Ph.D. in Plant Biology
The Doctor of Philosophy (Ph.D.) is the highest degree we offer in the plant biology graduate program.
Our goal is to produce independent research scientists who will contribute fundamental knowledge to the world or who will become leaders in government and industry laboratories.
Ph.D. Degree Requirements
- Seventy-two (72) semester hours (14-15 hours must be from the required courses for all plant biology students).
- One (1) additional plant biology course at the 500-level or higher. Other courses must be approved on the Graduate Plan of Work (GPOW).
- Earn a minimum 3.0 GPA overall on graduate coursework at NC State.
- Must be continuously enrolled and complete all degree requirements within ten (10) calendar years beginning with the date a student starts courses carrying graduate credit applicable to the degree program.
- Complete and submit an annual report to the director of graduate programs (DGP) each year.
- Pass the preliminary written and oral examinations.
- Complete and defend a dissertation. The student works with their advisory committee to determine the scope of their dissertation research. The committee will conduct a final oral exam (defense) of the thesis, which the student must pass to earn their degree.
- Must be enrolled in one credit or more the semester the student applies to graduate.
Most Ph.D. students will be assigned to a graduate advisor. For those who are not, the DGP will serve as an initial advisor, and these students will work with the DGP to prepare a rotation schedule and identify a dissertation advisor (also known as a “major advisor”). All Ph.D. students must identify a graduate advisory committee prior to completing their first year.
The advisory committee consists of the student’s major advisor and at least three additional graduate faculty members, two from plant biology and one from an outside department. All required committee members must hold appointments within the NC State Graduate School. Scientists who are not members of the Graduate School faculty (e.g., adjunct faculty, industry scientists) may be appointed as additional members of the committee. Prior to the preliminary exam, the Graduate School will assign a representative to the student’s committee. See the Graduate School Handbook for details.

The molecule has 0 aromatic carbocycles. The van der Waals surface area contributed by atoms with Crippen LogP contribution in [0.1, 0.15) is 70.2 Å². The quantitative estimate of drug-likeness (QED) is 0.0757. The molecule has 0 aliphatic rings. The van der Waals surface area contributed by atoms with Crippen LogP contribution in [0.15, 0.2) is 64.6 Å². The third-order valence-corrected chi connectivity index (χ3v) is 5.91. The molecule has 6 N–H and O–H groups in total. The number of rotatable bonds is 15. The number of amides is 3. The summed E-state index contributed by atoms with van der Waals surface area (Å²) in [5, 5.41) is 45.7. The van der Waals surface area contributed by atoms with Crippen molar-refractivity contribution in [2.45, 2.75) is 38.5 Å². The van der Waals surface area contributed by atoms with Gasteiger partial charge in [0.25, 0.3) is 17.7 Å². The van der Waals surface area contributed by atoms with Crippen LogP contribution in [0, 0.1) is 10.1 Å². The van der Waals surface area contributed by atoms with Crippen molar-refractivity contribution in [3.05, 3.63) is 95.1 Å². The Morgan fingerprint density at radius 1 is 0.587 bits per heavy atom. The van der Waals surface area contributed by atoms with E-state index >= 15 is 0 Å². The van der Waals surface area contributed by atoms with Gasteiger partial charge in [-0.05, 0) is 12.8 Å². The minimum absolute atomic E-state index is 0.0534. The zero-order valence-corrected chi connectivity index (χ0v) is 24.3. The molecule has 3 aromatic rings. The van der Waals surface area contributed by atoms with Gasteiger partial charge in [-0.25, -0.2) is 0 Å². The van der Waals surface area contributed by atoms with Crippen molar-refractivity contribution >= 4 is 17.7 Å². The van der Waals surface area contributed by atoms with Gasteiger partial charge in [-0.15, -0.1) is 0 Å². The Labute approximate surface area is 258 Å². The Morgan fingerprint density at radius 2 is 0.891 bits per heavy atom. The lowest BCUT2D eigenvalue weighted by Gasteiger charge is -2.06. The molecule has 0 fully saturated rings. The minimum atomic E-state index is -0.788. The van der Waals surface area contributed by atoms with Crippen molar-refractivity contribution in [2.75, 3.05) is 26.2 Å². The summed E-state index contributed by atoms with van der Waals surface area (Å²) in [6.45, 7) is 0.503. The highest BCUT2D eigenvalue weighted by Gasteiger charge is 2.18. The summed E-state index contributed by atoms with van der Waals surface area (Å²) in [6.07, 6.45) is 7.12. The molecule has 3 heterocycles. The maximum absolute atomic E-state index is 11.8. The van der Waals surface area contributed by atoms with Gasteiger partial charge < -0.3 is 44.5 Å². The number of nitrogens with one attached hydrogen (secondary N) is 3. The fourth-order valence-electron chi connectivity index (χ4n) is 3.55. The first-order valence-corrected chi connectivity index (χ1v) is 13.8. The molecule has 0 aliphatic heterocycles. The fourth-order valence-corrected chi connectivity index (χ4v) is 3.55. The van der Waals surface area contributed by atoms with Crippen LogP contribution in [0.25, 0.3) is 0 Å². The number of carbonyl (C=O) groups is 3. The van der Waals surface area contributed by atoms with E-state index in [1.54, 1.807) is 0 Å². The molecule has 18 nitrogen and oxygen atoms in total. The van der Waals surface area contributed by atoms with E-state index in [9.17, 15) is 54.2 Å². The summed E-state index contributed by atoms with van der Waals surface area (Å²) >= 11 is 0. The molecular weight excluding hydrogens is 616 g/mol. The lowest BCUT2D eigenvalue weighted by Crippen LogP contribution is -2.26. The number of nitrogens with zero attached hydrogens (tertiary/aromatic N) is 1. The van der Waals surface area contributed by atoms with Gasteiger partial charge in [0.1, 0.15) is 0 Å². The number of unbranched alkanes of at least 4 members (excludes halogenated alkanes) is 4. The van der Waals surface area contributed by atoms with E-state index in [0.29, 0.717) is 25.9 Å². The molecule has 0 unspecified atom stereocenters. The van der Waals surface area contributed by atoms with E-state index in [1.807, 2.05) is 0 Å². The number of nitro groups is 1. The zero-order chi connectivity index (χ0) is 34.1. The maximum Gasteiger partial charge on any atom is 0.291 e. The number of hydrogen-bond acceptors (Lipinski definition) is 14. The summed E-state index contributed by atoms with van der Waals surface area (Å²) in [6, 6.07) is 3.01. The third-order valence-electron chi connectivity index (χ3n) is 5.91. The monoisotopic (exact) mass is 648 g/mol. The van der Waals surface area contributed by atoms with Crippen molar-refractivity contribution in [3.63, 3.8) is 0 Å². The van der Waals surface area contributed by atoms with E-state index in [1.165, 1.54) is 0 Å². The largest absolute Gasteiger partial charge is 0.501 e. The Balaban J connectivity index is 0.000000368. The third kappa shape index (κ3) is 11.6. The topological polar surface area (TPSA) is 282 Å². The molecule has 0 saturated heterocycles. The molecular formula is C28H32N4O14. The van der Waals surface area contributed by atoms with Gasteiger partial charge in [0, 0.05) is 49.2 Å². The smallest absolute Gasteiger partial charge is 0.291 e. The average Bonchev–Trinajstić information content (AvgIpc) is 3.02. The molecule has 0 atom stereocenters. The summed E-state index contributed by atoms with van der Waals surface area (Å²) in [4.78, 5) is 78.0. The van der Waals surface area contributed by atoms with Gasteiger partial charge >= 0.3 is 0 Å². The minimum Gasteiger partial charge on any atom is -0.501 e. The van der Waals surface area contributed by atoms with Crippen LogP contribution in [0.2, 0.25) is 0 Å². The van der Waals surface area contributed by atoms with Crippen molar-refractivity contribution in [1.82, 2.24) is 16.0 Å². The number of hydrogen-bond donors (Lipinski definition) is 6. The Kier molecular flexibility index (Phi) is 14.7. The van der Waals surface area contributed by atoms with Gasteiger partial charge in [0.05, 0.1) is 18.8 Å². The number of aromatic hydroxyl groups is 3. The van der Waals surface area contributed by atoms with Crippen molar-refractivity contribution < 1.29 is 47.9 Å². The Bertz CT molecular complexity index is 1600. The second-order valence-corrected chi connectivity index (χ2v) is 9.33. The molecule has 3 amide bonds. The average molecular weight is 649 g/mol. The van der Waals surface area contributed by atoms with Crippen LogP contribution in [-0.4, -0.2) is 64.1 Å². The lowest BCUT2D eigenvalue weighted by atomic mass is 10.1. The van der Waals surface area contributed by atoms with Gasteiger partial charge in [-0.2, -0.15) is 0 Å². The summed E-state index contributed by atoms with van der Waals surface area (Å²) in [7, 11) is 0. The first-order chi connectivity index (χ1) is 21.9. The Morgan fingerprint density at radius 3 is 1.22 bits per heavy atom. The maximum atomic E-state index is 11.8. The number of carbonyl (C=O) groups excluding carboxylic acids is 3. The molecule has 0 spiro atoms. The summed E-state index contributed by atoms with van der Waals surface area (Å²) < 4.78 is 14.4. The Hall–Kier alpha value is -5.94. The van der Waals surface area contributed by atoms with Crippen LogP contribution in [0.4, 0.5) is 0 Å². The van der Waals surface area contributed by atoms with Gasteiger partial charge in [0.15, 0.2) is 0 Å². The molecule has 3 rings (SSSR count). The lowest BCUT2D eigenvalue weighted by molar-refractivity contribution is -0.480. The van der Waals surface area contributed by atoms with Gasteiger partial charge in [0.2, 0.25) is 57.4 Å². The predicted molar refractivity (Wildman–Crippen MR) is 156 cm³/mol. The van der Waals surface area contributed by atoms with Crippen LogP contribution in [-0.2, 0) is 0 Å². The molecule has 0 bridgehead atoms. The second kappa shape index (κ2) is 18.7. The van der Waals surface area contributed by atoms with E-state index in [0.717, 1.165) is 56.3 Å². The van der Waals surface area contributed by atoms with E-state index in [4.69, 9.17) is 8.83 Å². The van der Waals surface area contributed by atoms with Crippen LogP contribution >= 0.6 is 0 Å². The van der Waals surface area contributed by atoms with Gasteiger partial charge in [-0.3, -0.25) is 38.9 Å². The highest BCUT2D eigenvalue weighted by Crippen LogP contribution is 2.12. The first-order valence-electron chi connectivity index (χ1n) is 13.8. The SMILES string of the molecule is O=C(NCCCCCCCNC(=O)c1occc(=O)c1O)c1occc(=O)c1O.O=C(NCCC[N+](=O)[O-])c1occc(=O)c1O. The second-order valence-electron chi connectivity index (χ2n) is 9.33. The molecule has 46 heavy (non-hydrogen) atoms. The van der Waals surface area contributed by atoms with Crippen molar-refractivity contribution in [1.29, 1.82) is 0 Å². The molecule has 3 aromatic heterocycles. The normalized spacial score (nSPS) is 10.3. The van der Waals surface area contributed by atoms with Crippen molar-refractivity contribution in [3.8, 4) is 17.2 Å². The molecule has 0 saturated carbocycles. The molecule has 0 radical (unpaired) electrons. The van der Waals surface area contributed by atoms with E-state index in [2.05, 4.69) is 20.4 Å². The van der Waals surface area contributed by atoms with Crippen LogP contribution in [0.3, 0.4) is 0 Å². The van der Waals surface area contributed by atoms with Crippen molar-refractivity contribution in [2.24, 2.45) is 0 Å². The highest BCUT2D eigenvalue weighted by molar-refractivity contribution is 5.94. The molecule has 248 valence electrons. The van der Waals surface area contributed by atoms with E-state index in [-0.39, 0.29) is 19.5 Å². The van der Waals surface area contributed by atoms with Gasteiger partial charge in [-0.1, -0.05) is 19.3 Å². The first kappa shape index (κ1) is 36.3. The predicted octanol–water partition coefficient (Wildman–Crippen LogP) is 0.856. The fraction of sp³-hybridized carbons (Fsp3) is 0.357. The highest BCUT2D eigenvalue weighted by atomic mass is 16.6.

A students advisory committee will meet at least once a year throughout the student’s degree program. During committee meetings, students must give a presentation on their research project and progress. Students should provide each committee member with the following before each meeting:
- An updated CV
- A list of courses taken (with grades earned) and planned to be taken
- A copy of their most recent annual report
- A written progress report on their dissertation research
For the first committee meeting, students will discuss their long-term goals and preliminary ideas concerning their dissertation research.
Doctoral students must serve as a laboratory teaching assistant in at least two sections. The undergraduate coordinator creates these teaching assignments. During the semester a Ph.D. student serves as a teaching assistant, they should enroll in at least one hour of PB 895 (Doctoral Supervised Teaching).
Ph.D. students with prior master’s degrees that are included in their Graduate Plan of Work (GPOW) are only required to teach in one section. Substitutions for the teaching requirement are subject to approval by the DGP.
Graduate Plan of Work